Michael Churchill testified to a group of Senators on March 21, 2016, about a tax reform bill that would affect property tax and how it would be used to fund public schools.
The Public Interest Law Center supports reforming Pennsylvania’s local property tax as used to fund public schools. Pennsylvania’s heavy reliance on such taxes to pay for its schools is unfair to taxpayers and to students.
Only six states depend upon property taxes for school funding to the extent that Pennsylvania does (45% of all K-12 funding). Nationally only 29.9% of funding comes from property taxes. Although the tax burden is low in some districts, it can be four times higher in other districts on property with the same value. Property taxes are not based on ability to pay, and they particularly hurt persons on fixed incomes who may be forced to increase payments or to sacrifice their homes.
It is unfair to children because it causes wide disparities in funding, the largest in the country, from $9,000 per student to $25,000 per student. And it is unfair to children because it yield inadequate amounts to enable students to meet state imposed proficiency standards. The 2007 Costing Out Study showed large numbers of districts need substantial increases in funding; since then state appropriations have increased less than the unfunded increases in pensions and health care costs.
We need to fix the local property tax system, but in a way that does not destroy our educational system. The way to do this is to reduce our dependence upon property taxes—it does not require elimination.
SB76, the bill to eliminate all property taxes, would cripple Pennsylvania’s educational system.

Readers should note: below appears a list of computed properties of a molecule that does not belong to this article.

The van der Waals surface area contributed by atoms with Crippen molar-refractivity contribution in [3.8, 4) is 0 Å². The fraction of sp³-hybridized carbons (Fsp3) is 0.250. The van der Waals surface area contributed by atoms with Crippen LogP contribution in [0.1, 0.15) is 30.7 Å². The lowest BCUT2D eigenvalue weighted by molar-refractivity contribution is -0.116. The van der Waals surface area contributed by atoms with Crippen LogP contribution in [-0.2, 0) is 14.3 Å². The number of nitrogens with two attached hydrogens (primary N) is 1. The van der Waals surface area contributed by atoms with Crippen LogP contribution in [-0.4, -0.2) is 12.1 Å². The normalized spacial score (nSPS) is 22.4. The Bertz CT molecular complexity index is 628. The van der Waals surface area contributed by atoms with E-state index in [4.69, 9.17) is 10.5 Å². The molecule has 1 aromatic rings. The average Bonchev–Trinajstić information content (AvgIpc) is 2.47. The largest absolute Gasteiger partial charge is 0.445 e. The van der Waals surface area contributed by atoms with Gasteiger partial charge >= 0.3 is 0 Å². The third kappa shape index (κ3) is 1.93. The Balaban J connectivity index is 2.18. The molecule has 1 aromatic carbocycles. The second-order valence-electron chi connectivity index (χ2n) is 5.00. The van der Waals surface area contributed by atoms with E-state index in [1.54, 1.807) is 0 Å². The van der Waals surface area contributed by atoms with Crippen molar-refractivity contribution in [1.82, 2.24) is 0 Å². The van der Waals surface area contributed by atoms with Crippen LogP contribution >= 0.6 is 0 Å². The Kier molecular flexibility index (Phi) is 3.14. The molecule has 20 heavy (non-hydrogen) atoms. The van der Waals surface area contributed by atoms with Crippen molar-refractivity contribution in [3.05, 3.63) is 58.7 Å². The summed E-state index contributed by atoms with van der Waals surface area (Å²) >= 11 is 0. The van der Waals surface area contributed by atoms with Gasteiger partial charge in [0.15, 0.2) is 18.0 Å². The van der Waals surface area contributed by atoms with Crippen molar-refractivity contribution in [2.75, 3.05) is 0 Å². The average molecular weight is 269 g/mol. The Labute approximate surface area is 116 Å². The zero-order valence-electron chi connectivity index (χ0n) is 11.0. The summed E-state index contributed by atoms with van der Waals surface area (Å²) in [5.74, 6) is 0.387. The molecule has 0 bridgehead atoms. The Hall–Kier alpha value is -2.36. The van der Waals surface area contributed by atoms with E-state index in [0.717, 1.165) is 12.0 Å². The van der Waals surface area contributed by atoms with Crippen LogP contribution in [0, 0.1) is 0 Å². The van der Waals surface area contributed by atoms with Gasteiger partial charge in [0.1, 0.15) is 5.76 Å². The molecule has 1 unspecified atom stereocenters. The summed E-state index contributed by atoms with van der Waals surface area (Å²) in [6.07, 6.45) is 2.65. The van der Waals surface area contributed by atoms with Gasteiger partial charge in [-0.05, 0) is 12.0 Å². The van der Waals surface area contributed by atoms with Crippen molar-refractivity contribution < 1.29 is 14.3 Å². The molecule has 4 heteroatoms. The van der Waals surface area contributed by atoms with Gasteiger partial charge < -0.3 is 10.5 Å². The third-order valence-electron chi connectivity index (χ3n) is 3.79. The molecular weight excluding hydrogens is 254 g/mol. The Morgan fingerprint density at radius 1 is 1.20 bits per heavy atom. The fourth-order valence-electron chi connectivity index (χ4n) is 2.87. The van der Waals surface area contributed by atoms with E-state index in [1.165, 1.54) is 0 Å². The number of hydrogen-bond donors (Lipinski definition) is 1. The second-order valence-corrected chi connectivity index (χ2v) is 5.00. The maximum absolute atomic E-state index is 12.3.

Replacing local money with state money does nothing to end the huge inequalities in funding which currently exist. SB76 locks in the past unfair funding difference by requiring districts which may want to catch up to do so only if approved by a referendum.
Worse, the existing cuts in education would become permanent because there would be no state funding available for increasing educational spending. Currently $12 billion is raised by local property taxes. As SB75 notes, it will require extraordinary increases in Personal Income Tax rates and sales tax rates and coverage to raise this sum to replace existing spending. There clearly will be no fiscal capacity in the state to appropriate additional money to end the inequalities and inadequacies which currently exist. If there is so much trouble finding funding for $400 million this year, how will we do it after spending $12 billion replacing local property taxes.
SB76 also limits any increases in state funding to the growth in sales tax revenues or weekly wage rate growth, factors completely unrelated to educational need or existing state mandates to fund delayed pension costs.
By eliminating taxes on all property SB76 relieves business of any role in supporting schools and increases the amount of revenue necessary to be raised by at least $3 billion. Businesses depend on public schools to provide an educated work force and need to contribute to supporting the schools. Elimination of all property taxes is a very expensive way to provide relief to those families that need it.
Schools need a balanced system of support. The current system is unbalanced, with far too much coming from property owners. But shifting it all to the personal income tax and sales tax is not balanced either. Both Governor Wolf and Republican legislators led by Rep. Saylor had proposals last year which would have reduced homeowners property taxes by an average of 40%, with a cost that ranged from $3.8 billion (Governor Wolf) to $4.5 billion (Rep. Saylor). By utilizing relief directed to homeowners and renters Governor Wolf’s proposal was more efficient in targeting relief to persons affected by high property tax rates. Either proposal would be better than SB 76 and if coupled with increased appropriations distributed via the proposed Basic Education Funding Commission formula would start to reduce the huge spending disparities in the state while also reducing the disparities in local tax burden.